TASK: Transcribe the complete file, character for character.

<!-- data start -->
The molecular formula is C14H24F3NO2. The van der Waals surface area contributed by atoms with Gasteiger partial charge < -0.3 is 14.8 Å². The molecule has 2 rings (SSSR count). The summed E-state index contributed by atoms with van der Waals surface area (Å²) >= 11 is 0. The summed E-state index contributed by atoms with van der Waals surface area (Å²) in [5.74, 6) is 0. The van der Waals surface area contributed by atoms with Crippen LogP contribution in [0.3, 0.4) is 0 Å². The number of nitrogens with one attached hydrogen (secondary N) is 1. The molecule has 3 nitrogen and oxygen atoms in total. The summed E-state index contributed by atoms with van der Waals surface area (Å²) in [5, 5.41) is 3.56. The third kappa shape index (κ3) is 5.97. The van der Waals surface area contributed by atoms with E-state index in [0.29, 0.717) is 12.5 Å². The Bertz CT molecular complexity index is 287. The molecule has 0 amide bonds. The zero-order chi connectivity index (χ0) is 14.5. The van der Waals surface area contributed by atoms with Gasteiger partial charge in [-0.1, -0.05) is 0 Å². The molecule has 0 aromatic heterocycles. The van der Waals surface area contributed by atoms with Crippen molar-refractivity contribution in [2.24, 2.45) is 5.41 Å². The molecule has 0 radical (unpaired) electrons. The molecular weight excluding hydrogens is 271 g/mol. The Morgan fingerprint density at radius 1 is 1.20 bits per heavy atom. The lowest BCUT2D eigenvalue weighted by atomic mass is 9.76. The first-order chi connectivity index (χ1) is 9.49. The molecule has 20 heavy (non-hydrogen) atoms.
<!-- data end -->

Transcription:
The molecular formula is C14H24F3NO2. The van der Waals surface area contributed by atoms with Gasteiger partial charge < -0.3 is 14.8 Å². The molecule has 2 rings (SSSR count). The summed E-state index contributed by atoms with van der Waals surface area (Å²) >= 11 is 0. The summed E-state index contributed by atoms with van der Waals surface area (Å²) in [5.74, 6) is 0. The van der Waals surface area contributed by atoms with Crippen LogP contribution in [0.3, 0.4) is 0 Å². The number of nitrogens with one attached hydrogen (secondary N) is 1. The molecule has 3 nitrogen and oxygen atoms in total. The summed E-state index contributed by atoms with van der Waals surface area (Å²) in [5, 5.41) is 3.56. The third kappa shape index (κ3) is 5.97. The van der Waals surface area contributed by atoms with E-state index in [0.29, 0.717) is 12.5 Å². The Bertz CT molecular complexity index is 287. The molecule has 0 amide bonds. The zero-order chi connectivity index (χ0) is 14.5. The van der Waals surface area contributed by atoms with Gasteiger partial charge in [-0.1, -0.05) is 0 Å². The molecule has 0 aromatic heterocycles. The van der Waals surface area contributed by atoms with Crippen molar-refractivity contribution in [2.24, 2.45) is 5.41 Å². The molecule has 0 radical (unpaired) electrons. The molecular weight excluding hydrogens is 271 g/mol. The Morgan fingerprint density at radius 1 is 1.20 bits per heavy atom. The lowest BCUT2D eigenvalue weighted by atomic mass is 9.76. The first-order chi connectivity index (χ1) is 9.49. The molecule has 20 heavy (non-hydrogen) atoms.